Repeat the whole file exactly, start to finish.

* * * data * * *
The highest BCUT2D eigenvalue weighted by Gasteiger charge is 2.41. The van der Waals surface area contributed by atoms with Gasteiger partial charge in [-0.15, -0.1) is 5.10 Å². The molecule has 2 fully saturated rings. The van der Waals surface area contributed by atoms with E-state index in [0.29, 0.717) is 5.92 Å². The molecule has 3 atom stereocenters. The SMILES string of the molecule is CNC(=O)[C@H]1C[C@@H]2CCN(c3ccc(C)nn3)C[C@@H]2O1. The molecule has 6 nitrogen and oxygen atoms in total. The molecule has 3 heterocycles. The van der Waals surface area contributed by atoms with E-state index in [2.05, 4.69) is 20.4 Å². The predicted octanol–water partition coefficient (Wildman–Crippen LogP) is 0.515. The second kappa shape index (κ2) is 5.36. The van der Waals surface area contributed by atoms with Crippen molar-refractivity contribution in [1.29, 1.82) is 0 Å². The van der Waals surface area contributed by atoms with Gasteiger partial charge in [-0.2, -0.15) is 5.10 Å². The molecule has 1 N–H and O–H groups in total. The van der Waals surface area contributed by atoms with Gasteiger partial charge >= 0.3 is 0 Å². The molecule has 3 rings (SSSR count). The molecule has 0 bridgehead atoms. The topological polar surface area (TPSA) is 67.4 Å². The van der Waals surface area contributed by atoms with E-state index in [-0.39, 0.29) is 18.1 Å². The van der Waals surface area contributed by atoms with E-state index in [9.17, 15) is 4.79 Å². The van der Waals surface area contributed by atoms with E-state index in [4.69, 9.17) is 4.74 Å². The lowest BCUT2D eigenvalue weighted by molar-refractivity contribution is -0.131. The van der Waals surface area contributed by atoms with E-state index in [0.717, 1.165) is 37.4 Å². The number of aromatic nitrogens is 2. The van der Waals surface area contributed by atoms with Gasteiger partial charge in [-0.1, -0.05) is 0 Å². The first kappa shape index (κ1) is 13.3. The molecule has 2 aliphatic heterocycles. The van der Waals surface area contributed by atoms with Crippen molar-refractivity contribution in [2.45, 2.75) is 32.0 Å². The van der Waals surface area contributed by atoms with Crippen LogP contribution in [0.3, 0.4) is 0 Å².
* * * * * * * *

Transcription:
The highest BCUT2D eigenvalue weighted by Gasteiger charge is 2.41. The van der Waals surface area contributed by atoms with Gasteiger partial charge in [-0.15, -0.1) is 5.10 Å². The molecule has 2 fully saturated rings. The van der Waals surface area contributed by atoms with E-state index in [0.29, 0.717) is 5.92 Å². The molecule has 3 atom stereocenters. The SMILES string of the molecule is CNC(=O)[C@H]1C[C@@H]2CCN(c3ccc(C)nn3)C[C@@H]2O1. The molecule has 6 nitrogen and oxygen atoms in total. The molecule has 3 heterocycles. The van der Waals surface area contributed by atoms with E-state index in [2.05, 4.69) is 20.4 Å². The predicted octanol–water partition coefficient (Wildman–Crippen LogP) is 0.515. The second kappa shape index (κ2) is 5.36. The van der Waals surface area contributed by atoms with Crippen molar-refractivity contribution in [1.29, 1.82) is 0 Å². The van der Waals surface area contributed by atoms with Gasteiger partial charge in [-0.2, -0.15) is 5.10 Å². The molecule has 1 N–H and O–H groups in total. The van der Waals surface area contributed by atoms with Gasteiger partial charge >= 0.3 is 0 Å². The molecule has 3 rings (SSSR count). The molecule has 0 bridgehead atoms. The topological polar surface area (TPSA) is 67.4 Å². The van der Waals surface area contributed by atoms with E-state index in [-0.39, 0.29) is 18.1 Å². The van der Waals surface area contributed by atoms with E-state index in [9.17, 15) is 4.79 Å². The van der Waals surface area contributed by atoms with E-state index in [4.69, 9.17) is 4.74 Å². The lowest BCUT2D eigenvalue weighted by molar-refractivity contribution is -0.131. The van der Waals surface area contributed by atoms with E-state index in [0.717, 1.165) is 37.4 Å². The number of aromatic nitrogens is 2. The van der Waals surface area contributed by atoms with Gasteiger partial charge in [-0.1, -0.05) is 0 Å². The first kappa shape index (κ1) is 13.3. The molecule has 2 aliphatic heterocycles. The van der Waals surface area contributed by atoms with Crippen molar-refractivity contribution in [2.45, 2.75) is 32.0 Å². The van der Waals surface area contributed by atoms with Crippen LogP contribution in [0.3, 0.4) is 0 Å².